Last night I accompanied the Beloved Roommate and the Wandering Asian Gnome to a free screening of the classic rom-com When Harry Met Sally (1989). Though I generally reserve this film for New Year’s Eve celebrations, I understood how it might be fitting for a pre-Valentine’s Day fete, and so I indulged in a screening two months too late.
As every Cinema and Media Studies major will tell you, each time you watch a film over again, you notice something new. Sometimes it’s significant to understanding the narrative discourse, like the continuity disjunction in Agnes Varda’s Vagabound (1985), but other times it is limited to your personal cinematic experience.
Last night, I had the latter sensation. While watching Harry, Billy Crystal’s character, dispel of the notion that men and women can ever truly be platonic friends, I realized that his speech was familiar– and not just because I had seen the film ten times before– but because a certain high school teacher had used similar language when dissuading us from fraternizing with fifteen year old boys.
Rabbi F, my tenth grade Jewish Law teacher, said, “Ladies, boys won’t ever want to be your friends. Platonic relationships are a myth. And you know why? Because boys have one thing on their minds.” Now as a conservative pedagogical figure, Rabbi F did not explicitly state the s-word, but rather used the term “electricity,” which till today remains a euphemism in my vocabulary for sex.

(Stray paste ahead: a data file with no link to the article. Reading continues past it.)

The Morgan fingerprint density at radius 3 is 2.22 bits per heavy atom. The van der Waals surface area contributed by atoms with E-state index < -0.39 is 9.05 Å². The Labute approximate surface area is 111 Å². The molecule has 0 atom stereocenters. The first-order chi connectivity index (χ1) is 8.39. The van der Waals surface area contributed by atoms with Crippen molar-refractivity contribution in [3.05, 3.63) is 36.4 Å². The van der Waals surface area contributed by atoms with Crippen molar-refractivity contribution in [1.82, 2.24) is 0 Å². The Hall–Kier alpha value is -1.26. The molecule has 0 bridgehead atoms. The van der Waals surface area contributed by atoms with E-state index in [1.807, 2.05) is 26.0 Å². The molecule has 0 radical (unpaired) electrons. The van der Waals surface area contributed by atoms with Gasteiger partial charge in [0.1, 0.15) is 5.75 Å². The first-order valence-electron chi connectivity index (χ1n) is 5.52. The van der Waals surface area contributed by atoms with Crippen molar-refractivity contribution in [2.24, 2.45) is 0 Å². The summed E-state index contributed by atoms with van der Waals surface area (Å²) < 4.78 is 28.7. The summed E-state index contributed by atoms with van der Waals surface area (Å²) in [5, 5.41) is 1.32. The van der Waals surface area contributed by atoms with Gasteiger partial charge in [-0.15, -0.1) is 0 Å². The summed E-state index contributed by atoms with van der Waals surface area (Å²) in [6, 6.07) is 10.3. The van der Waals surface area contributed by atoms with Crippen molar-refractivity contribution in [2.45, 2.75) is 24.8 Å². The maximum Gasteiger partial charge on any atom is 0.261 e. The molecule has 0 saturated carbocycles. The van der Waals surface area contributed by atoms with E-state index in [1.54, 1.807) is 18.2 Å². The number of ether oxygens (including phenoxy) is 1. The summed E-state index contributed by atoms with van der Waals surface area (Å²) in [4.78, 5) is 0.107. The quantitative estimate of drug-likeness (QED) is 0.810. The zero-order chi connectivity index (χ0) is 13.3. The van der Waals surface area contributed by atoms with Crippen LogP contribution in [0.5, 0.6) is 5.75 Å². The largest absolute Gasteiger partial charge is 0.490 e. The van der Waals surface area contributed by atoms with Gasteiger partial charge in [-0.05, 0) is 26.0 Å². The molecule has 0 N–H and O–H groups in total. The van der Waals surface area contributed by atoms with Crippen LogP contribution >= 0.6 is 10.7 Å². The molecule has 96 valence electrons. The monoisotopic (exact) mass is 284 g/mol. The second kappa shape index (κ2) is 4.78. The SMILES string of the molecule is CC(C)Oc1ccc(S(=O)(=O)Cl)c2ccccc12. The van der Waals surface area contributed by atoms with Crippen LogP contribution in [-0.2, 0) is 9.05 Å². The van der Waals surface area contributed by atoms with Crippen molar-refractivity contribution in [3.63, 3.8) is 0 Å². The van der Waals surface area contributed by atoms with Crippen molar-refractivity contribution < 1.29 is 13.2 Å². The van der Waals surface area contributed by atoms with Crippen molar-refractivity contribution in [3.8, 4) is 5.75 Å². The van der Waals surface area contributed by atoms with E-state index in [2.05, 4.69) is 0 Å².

His point, like Harry’s, was that men and women are biologically programmed to reproduce. And as a strict adherer to Jewish law, I was in no position to be engaging in said programming while a sophomore in high school. Harry, equally incapable of tackling the responsibility of reproduction when making his speech on relationships, eventually evolved into a marrying man.
Rabbi F, who I recently crossed paths with, noted that I, too, had evolved into an “eligible young woman.” This, of course, is rabbi speak for “the biological clock is ticking; wed immediately.” I grimaced when he made the comment, but upon reflection I realized that Rabbi F might be highlighting an idea Harry recognizes in the final scene of the film, when he reveals he loves Sally despite her overt obsessive compulsions.
I am not fifteen anymore. I no longer blush when someone says sex in public. I am capable of engaging in a mature and healthy adult relationship. And in seeking to do so, I have discovered my means of entrance into such a relationship– through my biggest compulsion: Starbucks . The post card, courtesy of the Beloved Roommate and Post Secret, reveals the means I intend to use in future romantic endeavors:
Because the truth is if he doesn’t love coffee, he cannot possibly love me.